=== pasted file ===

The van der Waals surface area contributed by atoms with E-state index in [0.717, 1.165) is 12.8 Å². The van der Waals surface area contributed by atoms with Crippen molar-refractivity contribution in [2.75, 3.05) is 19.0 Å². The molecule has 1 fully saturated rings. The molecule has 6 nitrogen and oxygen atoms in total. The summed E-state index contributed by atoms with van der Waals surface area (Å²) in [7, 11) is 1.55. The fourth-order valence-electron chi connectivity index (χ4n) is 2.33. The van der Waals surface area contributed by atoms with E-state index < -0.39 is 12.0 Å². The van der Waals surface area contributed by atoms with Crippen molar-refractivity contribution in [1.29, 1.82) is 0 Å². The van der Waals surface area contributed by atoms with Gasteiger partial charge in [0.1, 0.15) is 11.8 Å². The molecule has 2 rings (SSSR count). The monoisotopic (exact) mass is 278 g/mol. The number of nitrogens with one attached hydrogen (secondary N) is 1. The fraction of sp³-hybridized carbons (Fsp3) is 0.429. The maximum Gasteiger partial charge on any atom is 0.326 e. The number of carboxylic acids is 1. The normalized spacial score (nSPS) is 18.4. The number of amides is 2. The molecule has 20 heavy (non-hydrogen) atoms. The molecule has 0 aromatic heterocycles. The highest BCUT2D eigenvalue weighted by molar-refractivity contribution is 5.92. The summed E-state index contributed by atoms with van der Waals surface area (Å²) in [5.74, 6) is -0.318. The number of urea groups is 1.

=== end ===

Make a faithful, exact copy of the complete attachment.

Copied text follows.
The van der Waals surface area contributed by atoms with E-state index in [0.717, 1.165) is 12.8 Å². The van der Waals surface area contributed by atoms with Crippen molar-refractivity contribution in [2.75, 3.05) is 19.0 Å². The molecule has 1 fully saturated rings. The molecule has 6 nitrogen and oxygen atoms in total. The summed E-state index contributed by atoms with van der Waals surface area (Å²) in [7, 11) is 1.55. The fourth-order valence-electron chi connectivity index (χ4n) is 2.33. The van der Waals surface area contributed by atoms with E-state index < -0.39 is 12.0 Å². The van der Waals surface area contributed by atoms with Crippen molar-refractivity contribution in [1.29, 1.82) is 0 Å². The van der Waals surface area contributed by atoms with Gasteiger partial charge in [0.1, 0.15) is 11.8 Å². The molecule has 2 rings (SSSR count). The monoisotopic (exact) mass is 278 g/mol. The number of nitrogens with one attached hydrogen (secondary N) is 1. The fraction of sp³-hybridized carbons (Fsp3) is 0.429. The maximum Gasteiger partial charge on any atom is 0.326 e. The number of carboxylic acids is 1. The normalized spacial score (nSPS) is 18.4. The number of amides is 2. The molecule has 20 heavy (non-hydrogen) atoms. The molecule has 0 aromatic heterocycles. The highest BCUT2D eigenvalue weighted by molar-refractivity contribution is 5.92. The summed E-state index contributed by atoms with van der Waals surface area (Å²) in [5.74, 6) is -0.318. The number of urea groups is 1.